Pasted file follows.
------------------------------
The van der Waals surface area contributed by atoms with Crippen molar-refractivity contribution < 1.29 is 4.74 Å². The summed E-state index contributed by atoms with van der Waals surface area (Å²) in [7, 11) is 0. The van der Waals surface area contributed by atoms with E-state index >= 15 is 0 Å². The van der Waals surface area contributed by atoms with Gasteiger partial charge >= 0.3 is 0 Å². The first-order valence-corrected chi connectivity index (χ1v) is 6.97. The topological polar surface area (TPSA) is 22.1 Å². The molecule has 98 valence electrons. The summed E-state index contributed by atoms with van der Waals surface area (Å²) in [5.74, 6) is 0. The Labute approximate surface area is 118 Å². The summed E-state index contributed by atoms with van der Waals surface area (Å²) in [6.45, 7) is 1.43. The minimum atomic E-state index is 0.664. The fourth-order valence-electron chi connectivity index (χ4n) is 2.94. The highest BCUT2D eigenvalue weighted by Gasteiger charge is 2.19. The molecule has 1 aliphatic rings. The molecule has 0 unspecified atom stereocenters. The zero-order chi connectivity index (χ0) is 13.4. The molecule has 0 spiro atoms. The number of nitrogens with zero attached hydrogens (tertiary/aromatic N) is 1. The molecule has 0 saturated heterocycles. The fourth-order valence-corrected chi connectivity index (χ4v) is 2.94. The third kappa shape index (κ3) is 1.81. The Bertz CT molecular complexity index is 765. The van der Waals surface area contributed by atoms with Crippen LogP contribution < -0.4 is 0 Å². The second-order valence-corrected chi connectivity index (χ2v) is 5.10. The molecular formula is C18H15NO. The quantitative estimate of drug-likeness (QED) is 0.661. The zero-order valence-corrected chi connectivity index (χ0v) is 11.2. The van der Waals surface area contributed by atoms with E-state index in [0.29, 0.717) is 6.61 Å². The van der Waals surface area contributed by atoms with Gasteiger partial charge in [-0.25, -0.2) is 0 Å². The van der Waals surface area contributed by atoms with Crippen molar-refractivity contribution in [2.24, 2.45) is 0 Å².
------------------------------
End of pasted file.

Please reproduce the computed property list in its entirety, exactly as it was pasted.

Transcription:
The van der Waals surface area contributed by atoms with Crippen molar-refractivity contribution < 1.29 is 4.74 Å². The summed E-state index contributed by atoms with van der Waals surface area (Å²) in [7, 11) is 0. The van der Waals surface area contributed by atoms with E-state index >= 15 is 0 Å². The van der Waals surface area contributed by atoms with Gasteiger partial charge >= 0.3 is 0 Å². The first-order valence-corrected chi connectivity index (χ1v) is 6.97. The topological polar surface area (TPSA) is 22.1 Å². The molecule has 98 valence electrons. The summed E-state index contributed by atoms with van der Waals surface area (Å²) in [5.74, 6) is 0. The Labute approximate surface area is 118 Å². The summed E-state index contributed by atoms with van der Waals surface area (Å²) in [6.45, 7) is 1.43. The minimum atomic E-state index is 0.664. The fourth-order valence-electron chi connectivity index (χ4n) is 2.94. The highest BCUT2D eigenvalue weighted by Gasteiger charge is 2.19. The molecule has 1 aliphatic rings. The molecule has 0 unspecified atom stereocenters. The zero-order chi connectivity index (χ0) is 13.4. The molecule has 0 spiro atoms. The number of nitrogens with zero attached hydrogens (tertiary/aromatic N) is 1. The molecule has 0 saturated heterocycles. The fourth-order valence-corrected chi connectivity index (χ4v) is 2.94. The third kappa shape index (κ3) is 1.81. The Bertz CT molecular complexity index is 765. The van der Waals surface area contributed by atoms with Crippen LogP contribution < -0.4 is 0 Å². The second-order valence-corrected chi connectivity index (χ2v) is 5.10. The molecular formula is C18H15NO. The quantitative estimate of drug-likeness (QED) is 0.661. The zero-order valence-corrected chi connectivity index (χ0v) is 11.2. The van der Waals surface area contributed by atoms with E-state index in [0.29, 0.717) is 6.61 Å². The van der Waals surface area contributed by atoms with Gasteiger partial charge in [-0.25, -0.2) is 0 Å². The van der Waals surface area contributed by atoms with Crippen molar-refractivity contribution in [2.24, 2.45) is 0 Å².